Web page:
Oswego County News Release
Oswego County Public Information Office, 46 East Bridge St., Oswego, NY 13126

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July 27, 2009

Oswego County Health Department Sponsors Rabies Clinic
Aug. 5 at Williamstown Fire Station

Reports of rabies increase during the summer months, and whether you live in a rural area, suburb or city, it is natural to be concerned.

“The most effective way to protect yourself and your family from rabies is to have your pets vaccinated,” said Dr. Dennis Norfleet, Oswego County Public Health Director. “Dogs, cats and pet ferrets are required by law to have a current rabies immunization.”

The Oswego County Health Department's next rabies clinic will be from 6 to 8 p.m. Wednesday, Aug. 5, at the Williamstown Fire Station on State Route 13. The last two clinics of the year will be Sept. 9 in Parish and Nov. 4 in Scriba.

Pet owners should bring their pet's last rabies certificate to the rabies clinic. The health department requests a $5 donation to help cover the cost of the clinics, but no one will be turned away.

The rabies virus affects the central nervous system, causing paralysis and ultimately death in infected animals. Symptoms include changes in behavior, including aggression and agitation as well as excessive salivation.

Rabies has been present in New York for more than 25 years. The virus can infect any mammal, including dogs, cats, livestock, small wildlife, and humans. The vast majority of rabies cases occur with wild animals such as raccoons, skunks, bats and foxes.

While the majority of rabies cases involve wild animals, keeping vaccinations current on dogs and cats, including indoor cats, is crucial to prevention. Pets can act as a bridge between a rabid wild animal and person, acquiring the virus through a bite and then bringing the virus into the household.

“Determining an animal's rabies status is essential when there is contact between a potentially rabid animal and a person or pet,” said Dr. Norfleet.

“Bats found indoors present a significant risk to people and pets. If a bat is found near a sleeping person, young child, or anyone with mental incapacitation, call the County Health Department immediately,” he said. “Bats have such small teeth that their bite can go unnoticed, and people have died from rabies from undetected bat bites.”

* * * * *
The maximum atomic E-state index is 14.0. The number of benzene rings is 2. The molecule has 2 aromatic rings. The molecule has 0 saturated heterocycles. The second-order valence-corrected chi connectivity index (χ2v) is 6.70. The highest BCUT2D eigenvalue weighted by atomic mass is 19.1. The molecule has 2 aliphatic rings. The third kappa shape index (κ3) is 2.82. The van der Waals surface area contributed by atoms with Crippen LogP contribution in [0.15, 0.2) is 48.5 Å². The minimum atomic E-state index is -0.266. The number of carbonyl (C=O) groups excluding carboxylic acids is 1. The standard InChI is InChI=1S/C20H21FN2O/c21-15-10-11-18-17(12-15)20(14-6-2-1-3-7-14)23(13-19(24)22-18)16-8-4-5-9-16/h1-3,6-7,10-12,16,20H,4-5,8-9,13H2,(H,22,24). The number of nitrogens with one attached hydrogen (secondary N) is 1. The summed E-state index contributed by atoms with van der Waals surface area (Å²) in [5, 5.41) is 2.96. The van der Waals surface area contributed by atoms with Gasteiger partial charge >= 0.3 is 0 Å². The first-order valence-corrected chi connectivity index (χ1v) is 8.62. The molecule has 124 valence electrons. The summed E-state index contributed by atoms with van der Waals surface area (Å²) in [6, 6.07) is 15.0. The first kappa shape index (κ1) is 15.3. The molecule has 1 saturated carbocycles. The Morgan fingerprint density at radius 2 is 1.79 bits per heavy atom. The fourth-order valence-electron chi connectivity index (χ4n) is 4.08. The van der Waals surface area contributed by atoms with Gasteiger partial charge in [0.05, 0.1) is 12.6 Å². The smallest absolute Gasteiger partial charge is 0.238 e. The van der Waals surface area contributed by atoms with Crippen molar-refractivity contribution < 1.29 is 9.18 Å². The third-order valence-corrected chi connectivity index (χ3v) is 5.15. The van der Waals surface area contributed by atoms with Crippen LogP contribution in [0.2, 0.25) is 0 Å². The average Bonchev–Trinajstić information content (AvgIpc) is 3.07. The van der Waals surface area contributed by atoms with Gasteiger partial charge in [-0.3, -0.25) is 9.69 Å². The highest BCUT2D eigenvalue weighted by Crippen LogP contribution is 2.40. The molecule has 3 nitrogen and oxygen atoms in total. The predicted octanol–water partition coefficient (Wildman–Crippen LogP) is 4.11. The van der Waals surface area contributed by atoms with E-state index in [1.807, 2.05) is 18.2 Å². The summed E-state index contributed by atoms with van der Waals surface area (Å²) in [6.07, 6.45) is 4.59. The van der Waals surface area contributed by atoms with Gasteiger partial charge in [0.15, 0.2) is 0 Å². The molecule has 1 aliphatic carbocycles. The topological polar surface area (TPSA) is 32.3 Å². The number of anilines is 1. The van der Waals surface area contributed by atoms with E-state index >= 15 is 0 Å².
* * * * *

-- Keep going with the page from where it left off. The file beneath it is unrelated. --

Prevention and avoidance are important when dealing with wildlife. Raccoons and skunks are attracted to developed areas and neighborhoods, where they find food sources in garages, compost, gardens, bird feed and pet food. Skunks are particularly fond of white lawn grubs, the larvae of Japanese beetles.

Animals also take advantage of man-made shelters such as crawl spaces under garden sheds or decks, with raccoons frequently denning in chimneys and attics that are not capped or sealed. By eliminating artificial food sources and shelter, the chances of encountering raccoons around your home and yard will be greatly reduced.

To help prevent the spread of rabies, people should:

  • Keep pets under direct supervision in a yard or on a leash to minimize contact with wild animals.

  • Keep a safe distance from wildlife such as skunks, bats, raccoons, and foxes.

  • Keep garbage cans and other food sources such as pet food covered.

  • Never adopt wild animals or bring them into your home. Do not try to nurse sick or injured animals --- call a licensed wildlife rehabilitator, nuisance wildlife control officer, or animal control officer.

  • Teach children never to approach unfamiliar dogs, cats, or wildlife, even if they appear friendly.

  • Report animals that are acting strangely to your local dog or animal control officer or local health agency.

  • Treat any animal bites with soap and waters and contact your health care provider immediately.

  • Use caution with a pet you suspect may have been in a fight with a wild animal. Handle with gloves and contact a veterinarian.

  • Bat proof your home by repairing screens, vents, and other areas, where bats may gain access.

If an animal inflicts a bite or scratch, wash the wound thoroughly with soap and water for 15 minutes and call your health care provider and the County Health Department at 349-3564 or 1-800-596-3200, ext. 3564. In an emergency during evenings, weekends or holidays, call the County Health Department's on-call service at 341-0086. Rabies information is also posted on the New York State Department of Health Web site.

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